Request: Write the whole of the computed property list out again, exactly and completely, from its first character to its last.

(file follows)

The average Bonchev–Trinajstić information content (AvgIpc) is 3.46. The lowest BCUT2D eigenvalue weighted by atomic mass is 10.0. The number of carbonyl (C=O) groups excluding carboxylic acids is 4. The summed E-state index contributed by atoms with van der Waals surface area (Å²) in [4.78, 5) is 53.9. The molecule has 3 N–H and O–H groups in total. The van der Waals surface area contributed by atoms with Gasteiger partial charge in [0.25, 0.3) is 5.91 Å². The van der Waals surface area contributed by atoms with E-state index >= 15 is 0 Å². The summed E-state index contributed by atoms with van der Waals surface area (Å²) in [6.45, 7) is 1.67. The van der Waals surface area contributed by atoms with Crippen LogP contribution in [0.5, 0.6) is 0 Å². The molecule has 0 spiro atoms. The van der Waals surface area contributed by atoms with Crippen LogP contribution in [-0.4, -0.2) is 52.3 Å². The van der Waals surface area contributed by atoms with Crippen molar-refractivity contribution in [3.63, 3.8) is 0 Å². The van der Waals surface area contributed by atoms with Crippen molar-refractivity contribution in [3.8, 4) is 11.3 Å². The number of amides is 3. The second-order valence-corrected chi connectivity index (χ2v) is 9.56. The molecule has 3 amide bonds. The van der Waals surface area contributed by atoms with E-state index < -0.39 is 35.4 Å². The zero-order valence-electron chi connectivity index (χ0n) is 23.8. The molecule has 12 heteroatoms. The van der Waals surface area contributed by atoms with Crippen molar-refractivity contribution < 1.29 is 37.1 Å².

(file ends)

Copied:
The average Bonchev–Trinajstić information content (AvgIpc) is 3.46. The lowest BCUT2D eigenvalue weighted by atomic mass is 10.0. The number of carbonyl (C=O) groups excluding carboxylic acids is 4. The summed E-state index contributed by atoms with van der Waals surface area (Å²) in [4.78, 5) is 53.9. The molecule has 3 N–H and O–H groups in total. The van der Waals surface area contributed by atoms with Gasteiger partial charge in [0.25, 0.3) is 5.91 Å². The van der Waals surface area contributed by atoms with E-state index >= 15 is 0 Å². The summed E-state index contributed by atoms with van der Waals surface area (Å²) in [6.45, 7) is 1.67. The van der Waals surface area contributed by atoms with Crippen LogP contribution in [0.5, 0.6) is 0 Å². The molecule has 0 spiro atoms. The van der Waals surface area contributed by atoms with Crippen LogP contribution in [-0.4, -0.2) is 52.3 Å². The van der Waals surface area contributed by atoms with Crippen molar-refractivity contribution in [3.63, 3.8) is 0 Å². The van der Waals surface area contributed by atoms with Crippen molar-refractivity contribution in [3.8, 4) is 11.3 Å². The number of amides is 3. The second-order valence-corrected chi connectivity index (χ2v) is 9.56. The molecule has 3 amide bonds. The van der Waals surface area contributed by atoms with E-state index < -0.39 is 35.4 Å². The zero-order valence-electron chi connectivity index (χ0n) is 23.8. The molecule has 12 heteroatoms. The van der Waals surface area contributed by atoms with Crippen molar-refractivity contribution < 1.29 is 37.1 Å².